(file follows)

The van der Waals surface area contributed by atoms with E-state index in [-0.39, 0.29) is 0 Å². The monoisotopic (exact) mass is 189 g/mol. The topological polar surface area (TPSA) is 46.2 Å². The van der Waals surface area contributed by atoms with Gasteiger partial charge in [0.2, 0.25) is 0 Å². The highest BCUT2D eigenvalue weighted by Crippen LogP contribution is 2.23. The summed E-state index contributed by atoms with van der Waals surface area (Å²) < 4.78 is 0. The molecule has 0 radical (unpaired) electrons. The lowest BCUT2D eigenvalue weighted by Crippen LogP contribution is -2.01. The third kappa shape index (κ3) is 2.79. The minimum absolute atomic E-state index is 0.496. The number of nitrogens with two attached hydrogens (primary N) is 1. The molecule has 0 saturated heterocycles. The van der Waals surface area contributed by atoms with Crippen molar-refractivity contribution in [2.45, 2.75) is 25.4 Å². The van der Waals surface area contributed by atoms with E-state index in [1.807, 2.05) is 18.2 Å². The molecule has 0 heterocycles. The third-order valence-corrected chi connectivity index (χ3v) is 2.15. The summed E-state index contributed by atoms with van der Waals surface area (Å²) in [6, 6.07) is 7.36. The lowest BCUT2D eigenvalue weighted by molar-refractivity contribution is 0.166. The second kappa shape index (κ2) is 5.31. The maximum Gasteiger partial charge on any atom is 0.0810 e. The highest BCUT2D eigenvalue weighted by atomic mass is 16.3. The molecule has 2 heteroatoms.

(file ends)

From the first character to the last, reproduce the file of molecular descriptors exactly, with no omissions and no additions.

The van der Waals surface area contributed by atoms with E-state index in [-0.39, 0.29) is 0 Å². The monoisotopic (exact) mass is 189 g/mol. The topological polar surface area (TPSA) is 46.2 Å². The van der Waals surface area contributed by atoms with Gasteiger partial charge in [0.2, 0.25) is 0 Å². The highest BCUT2D eigenvalue weighted by Crippen LogP contribution is 2.23. The summed E-state index contributed by atoms with van der Waals surface area (Å²) < 4.78 is 0. The molecule has 0 radical (unpaired) electrons. The lowest BCUT2D eigenvalue weighted by Crippen LogP contribution is -2.01. The third kappa shape index (κ3) is 2.79. The minimum absolute atomic E-state index is 0.496. The number of nitrogens with two attached hydrogens (primary N) is 1. The molecule has 0 saturated heterocycles. The van der Waals surface area contributed by atoms with Crippen molar-refractivity contribution in [2.45, 2.75) is 25.4 Å². The van der Waals surface area contributed by atoms with E-state index in [1.807, 2.05) is 18.2 Å². The molecule has 0 heterocycles. The third-order valence-corrected chi connectivity index (χ3v) is 2.15. The summed E-state index contributed by atoms with van der Waals surface area (Å²) in [6, 6.07) is 7.36. The lowest BCUT2D eigenvalue weighted by molar-refractivity contribution is 0.166. The second kappa shape index (κ2) is 5.31. The maximum Gasteiger partial charge on any atom is 0.0810 e. The highest BCUT2D eigenvalue weighted by atomic mass is 16.3. The molecule has 2 heteroatoms.